Debbie Sterling, founder and CEO, GoldieBlox
Patsy Sherman, along with her colleague Sam Smith, discovered Scotchgard more than 50 years ago during a spill while developing a new kind of rubber for jet fuel lines. Her accident revolutionized cleaning and reminded inventors everywhere not to be disappointed if something doesn’t come out the way you expect it to.
Nancy Tomes, author, Remaking the American Patient
In 1848, the chemist Louis Pasteur got a job at a university in French wine country, where he started wondering why wine goes sour. He followed a hunch—it’s because of a microbe—and leapt from there to the hypothesis that microbes make us “sour,” too. Voilà, the germ theory of disease. We get much longer lives, plus better wine (and beer and milk!) in the bargain.
Jonathan Kay, editor in chief, The Walrus
In 1536, Henry VIII fell from his horse during a joust and was badly injured. A shocked Anne Boleyn miscarried a male fetus, sealing her fate. The onetime athlete-king would grow crippled, fat, reclusive, tyrannical, and intolerant. How would the Protestant Reformation have ended if he’d remained on that horse?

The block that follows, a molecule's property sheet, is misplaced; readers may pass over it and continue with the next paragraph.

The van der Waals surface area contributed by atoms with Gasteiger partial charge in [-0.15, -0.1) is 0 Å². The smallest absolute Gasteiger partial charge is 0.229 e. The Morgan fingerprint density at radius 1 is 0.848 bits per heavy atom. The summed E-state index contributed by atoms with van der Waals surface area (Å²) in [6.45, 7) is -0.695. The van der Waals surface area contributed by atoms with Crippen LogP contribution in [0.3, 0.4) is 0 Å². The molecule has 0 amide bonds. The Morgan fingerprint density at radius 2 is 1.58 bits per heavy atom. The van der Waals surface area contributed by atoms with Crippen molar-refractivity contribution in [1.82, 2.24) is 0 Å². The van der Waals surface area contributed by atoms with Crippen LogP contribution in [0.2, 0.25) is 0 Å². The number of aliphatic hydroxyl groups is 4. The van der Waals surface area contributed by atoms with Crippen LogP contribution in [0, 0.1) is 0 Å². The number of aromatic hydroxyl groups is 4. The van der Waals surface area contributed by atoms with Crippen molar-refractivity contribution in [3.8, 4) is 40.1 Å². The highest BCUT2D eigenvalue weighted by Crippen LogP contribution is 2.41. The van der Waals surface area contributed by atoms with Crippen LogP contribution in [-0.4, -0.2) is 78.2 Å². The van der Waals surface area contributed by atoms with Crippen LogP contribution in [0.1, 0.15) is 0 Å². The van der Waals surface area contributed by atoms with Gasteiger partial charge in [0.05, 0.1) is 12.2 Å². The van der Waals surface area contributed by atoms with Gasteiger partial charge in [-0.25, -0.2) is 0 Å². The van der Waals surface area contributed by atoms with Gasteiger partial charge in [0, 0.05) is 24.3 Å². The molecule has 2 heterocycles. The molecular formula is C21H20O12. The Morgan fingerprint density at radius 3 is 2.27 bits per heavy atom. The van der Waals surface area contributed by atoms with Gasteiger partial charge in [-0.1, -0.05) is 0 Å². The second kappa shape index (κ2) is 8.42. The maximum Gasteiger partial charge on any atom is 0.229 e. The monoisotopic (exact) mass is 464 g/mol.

Laurence Gonzales, journalist and author
In 1928, a dish of Staphylococcus bacteria in the lab of Alexander Fleming was accidentally contaminated with Penicillium notatum mold. Ernst Boris Chain and Howard Walter Florey took up the development of penicillin in the 1930s, and the three shared a Nobel Prize for their work in 1945. The number of lives that have been saved by the drug is impossible to know.